“One of the first films I saw that my father showed me was ‘Rear Window’ by Alfred Hitchcock when I was 9 years old, and I was very impressed with that film,” said Scotti, who initially also had one Translator spoke. “When I was 13, I went to the movies with my parents to see The Great Beauty. I was the only boy in the cinema and it was so strange and huge. “

The biggest challenge, he added, wasn’t in the acting he had to do, but in the fact that he was cast in the film. “In the beginning it was so hard to accept that the director Paolo Sorrentino decided to choose me for such a role,” he said, switching to English. “I had trouble sleeping because it was so impossible for me. And then it became possible. “

Before filming, he spent a few months alone processing what he was up to and felt more confident when he realized that he should treat Fabietto as a character rather than a version of Sorrentino.

“It was strange at first, but then I tried to think of this role as just a role. There were moments when I thought about asking him about his life, but then I told myself it wasn’t that important. It was important to follow a plot that emerges very clearly from the script. “

But that doesn’t mean he didn’t get advice from Sorrentino. “I asked him for advice on listening to music and he recommended some movies,” he said. “And he showed me a special way of walking.”

Sorrentino agreed with the approach. “At the end of the day, it’s a movie for him,” he said, switching to English for the rest of the interview as well. “The fact that it’s a true story isn’t that relevant.”

Most relevant to the director was the style of the film he felt was necessary to avoid the luscious, lavish look and feel of films like “The Great Beauty”, “Youth” and “Loro”. “It was clear to me from the start that this film needed a different style – very simple,” he says. “The most important thing was getting the characters’ feelings out. It was important not to use a complicated style. “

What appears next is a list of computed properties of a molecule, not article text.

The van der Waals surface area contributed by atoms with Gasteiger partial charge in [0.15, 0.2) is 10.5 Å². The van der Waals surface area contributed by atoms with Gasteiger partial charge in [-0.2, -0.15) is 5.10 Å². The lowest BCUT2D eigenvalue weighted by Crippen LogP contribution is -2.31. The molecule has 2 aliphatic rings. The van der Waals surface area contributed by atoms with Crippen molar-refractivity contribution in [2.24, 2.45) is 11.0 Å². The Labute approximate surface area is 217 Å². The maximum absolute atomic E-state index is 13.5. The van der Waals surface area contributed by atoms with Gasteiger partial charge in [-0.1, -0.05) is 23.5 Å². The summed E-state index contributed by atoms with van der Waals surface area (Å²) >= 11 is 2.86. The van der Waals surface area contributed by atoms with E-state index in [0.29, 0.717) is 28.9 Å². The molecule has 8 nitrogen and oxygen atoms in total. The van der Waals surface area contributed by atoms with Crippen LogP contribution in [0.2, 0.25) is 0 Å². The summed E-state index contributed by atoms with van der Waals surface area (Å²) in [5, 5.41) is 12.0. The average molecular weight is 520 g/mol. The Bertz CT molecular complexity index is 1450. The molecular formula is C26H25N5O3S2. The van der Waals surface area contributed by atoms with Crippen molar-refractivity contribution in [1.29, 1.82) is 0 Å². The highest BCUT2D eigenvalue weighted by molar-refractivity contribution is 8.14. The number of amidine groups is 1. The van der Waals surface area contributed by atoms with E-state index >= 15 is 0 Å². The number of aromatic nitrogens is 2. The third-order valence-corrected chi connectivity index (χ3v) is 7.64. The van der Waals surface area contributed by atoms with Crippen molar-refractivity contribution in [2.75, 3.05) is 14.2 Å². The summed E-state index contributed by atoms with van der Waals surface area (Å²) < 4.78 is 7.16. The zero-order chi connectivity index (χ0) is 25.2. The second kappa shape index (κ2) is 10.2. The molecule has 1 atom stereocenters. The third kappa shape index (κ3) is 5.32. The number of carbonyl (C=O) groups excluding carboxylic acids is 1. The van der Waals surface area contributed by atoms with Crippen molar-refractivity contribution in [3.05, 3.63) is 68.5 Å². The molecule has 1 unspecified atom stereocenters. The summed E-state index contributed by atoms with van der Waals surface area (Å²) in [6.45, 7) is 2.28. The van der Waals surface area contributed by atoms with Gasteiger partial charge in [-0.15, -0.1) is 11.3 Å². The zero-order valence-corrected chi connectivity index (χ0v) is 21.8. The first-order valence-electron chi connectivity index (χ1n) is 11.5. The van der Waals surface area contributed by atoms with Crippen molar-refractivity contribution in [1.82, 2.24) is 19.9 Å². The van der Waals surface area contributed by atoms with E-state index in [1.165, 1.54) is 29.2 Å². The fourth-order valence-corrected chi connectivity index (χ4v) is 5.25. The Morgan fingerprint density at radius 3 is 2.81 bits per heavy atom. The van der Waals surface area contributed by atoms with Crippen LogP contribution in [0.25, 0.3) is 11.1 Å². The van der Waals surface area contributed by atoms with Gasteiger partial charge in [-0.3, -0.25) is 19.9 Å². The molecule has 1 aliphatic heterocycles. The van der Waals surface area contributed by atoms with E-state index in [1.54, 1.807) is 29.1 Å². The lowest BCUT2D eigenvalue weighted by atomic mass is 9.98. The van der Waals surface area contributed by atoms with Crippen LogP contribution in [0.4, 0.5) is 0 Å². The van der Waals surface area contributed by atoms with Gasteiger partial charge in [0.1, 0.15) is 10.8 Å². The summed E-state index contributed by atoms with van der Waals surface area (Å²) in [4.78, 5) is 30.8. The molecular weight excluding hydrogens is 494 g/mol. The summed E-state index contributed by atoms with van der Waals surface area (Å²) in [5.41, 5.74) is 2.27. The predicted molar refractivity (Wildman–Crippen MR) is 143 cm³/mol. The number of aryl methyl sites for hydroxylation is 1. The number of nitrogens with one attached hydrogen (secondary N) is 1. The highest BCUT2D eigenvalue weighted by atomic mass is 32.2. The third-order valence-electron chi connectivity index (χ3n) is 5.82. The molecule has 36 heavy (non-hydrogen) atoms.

And Sorrentino insisted that the crucial adjustment from his more sophisticated approach wasn’t particularly difficult. “It’s very easy, it’s very easy,” he said with a smile. “It was complicated like I did before. I’ve found it easy to make films like this, and I’m sorry I didn’t do it sooner. “

Going forward, he added, “I would like to find another story that I can make like this – not an autobiographical one, because I don’t think I can do another film like this. But I’d like to find a story that needs a simple style, a simple one staging. “

On the other hand, it is foolish to expect that the director, who is also responsible for the extravagance of the TV series “The Young Pope” and “The New Pope”, will ever really give up his predilection for glorious excesses. In fact, Fellini even gets a few shout-outs in a film inspired by another director’s “Roma” – one in a scene where Fabietto’s brother has to audition as an extra in a Fellini film, and another when a character in The Film quotes the master as saying, “Cinema isn’t good for anything – it’s just a distraction.”

And does Sorrentino believe that? “Yes, absolutely,” he said. “Cinema is a distraction.” He smiled. “I also agree because I’m not sure if this quote is Fellini’s or mine. I do not remember. I overlap my ideas with the things I’ve read about Fellini and I totally agree. “

Read more from the international edition of TheWrap magazine here.